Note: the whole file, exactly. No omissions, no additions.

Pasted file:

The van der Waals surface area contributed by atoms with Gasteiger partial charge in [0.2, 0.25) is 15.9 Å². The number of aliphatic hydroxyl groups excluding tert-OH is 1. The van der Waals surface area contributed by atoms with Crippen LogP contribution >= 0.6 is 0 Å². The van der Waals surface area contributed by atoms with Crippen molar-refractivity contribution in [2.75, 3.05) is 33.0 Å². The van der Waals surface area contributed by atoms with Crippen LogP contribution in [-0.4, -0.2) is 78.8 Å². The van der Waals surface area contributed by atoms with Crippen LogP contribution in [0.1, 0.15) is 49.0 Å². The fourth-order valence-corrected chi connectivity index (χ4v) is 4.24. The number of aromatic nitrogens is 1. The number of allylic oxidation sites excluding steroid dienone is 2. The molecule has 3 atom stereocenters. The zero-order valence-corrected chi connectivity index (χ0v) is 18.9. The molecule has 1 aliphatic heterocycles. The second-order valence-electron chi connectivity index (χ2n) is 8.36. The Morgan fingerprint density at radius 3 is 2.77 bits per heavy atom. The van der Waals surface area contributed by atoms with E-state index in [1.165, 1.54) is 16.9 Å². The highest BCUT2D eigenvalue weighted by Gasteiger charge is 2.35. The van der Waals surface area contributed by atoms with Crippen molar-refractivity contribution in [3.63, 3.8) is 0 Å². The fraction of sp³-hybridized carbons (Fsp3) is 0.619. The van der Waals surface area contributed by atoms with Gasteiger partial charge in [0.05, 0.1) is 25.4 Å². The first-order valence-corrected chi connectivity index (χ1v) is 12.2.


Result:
The van der Waals surface area contributed by atoms with Gasteiger partial charge in [0.2, 0.25) is 15.9 Å². The number of aliphatic hydroxyl groups excluding tert-OH is 1. The van der Waals surface area contributed by atoms with Crippen LogP contribution >= 0.6 is 0 Å². The van der Waals surface area contributed by atoms with Crippen molar-refractivity contribution in [2.75, 3.05) is 33.0 Å². The van der Waals surface area contributed by atoms with Crippen LogP contribution in [-0.4, -0.2) is 78.8 Å². The van der Waals surface area contributed by atoms with Crippen LogP contribution in [0.1, 0.15) is 49.0 Å². The fourth-order valence-corrected chi connectivity index (χ4v) is 4.24. The number of aromatic nitrogens is 1. The number of allylic oxidation sites excluding steroid dienone is 2. The molecule has 3 atom stereocenters. The zero-order valence-corrected chi connectivity index (χ0v) is 18.9. The molecule has 1 aliphatic heterocycles. The second-order valence-electron chi connectivity index (χ2n) is 8.36. The Morgan fingerprint density at radius 3 is 2.77 bits per heavy atom. The van der Waals surface area contributed by atoms with E-state index in [1.165, 1.54) is 16.9 Å². The highest BCUT2D eigenvalue weighted by Gasteiger charge is 2.35. The van der Waals surface area contributed by atoms with Crippen molar-refractivity contribution in [3.63, 3.8) is 0 Å². The fraction of sp³-hybridized carbons (Fsp3) is 0.619. The van der Waals surface area contributed by atoms with Gasteiger partial charge in [0.05, 0.1) is 25.4 Å². The first-order valence-corrected chi connectivity index (χ1v) is 12.2.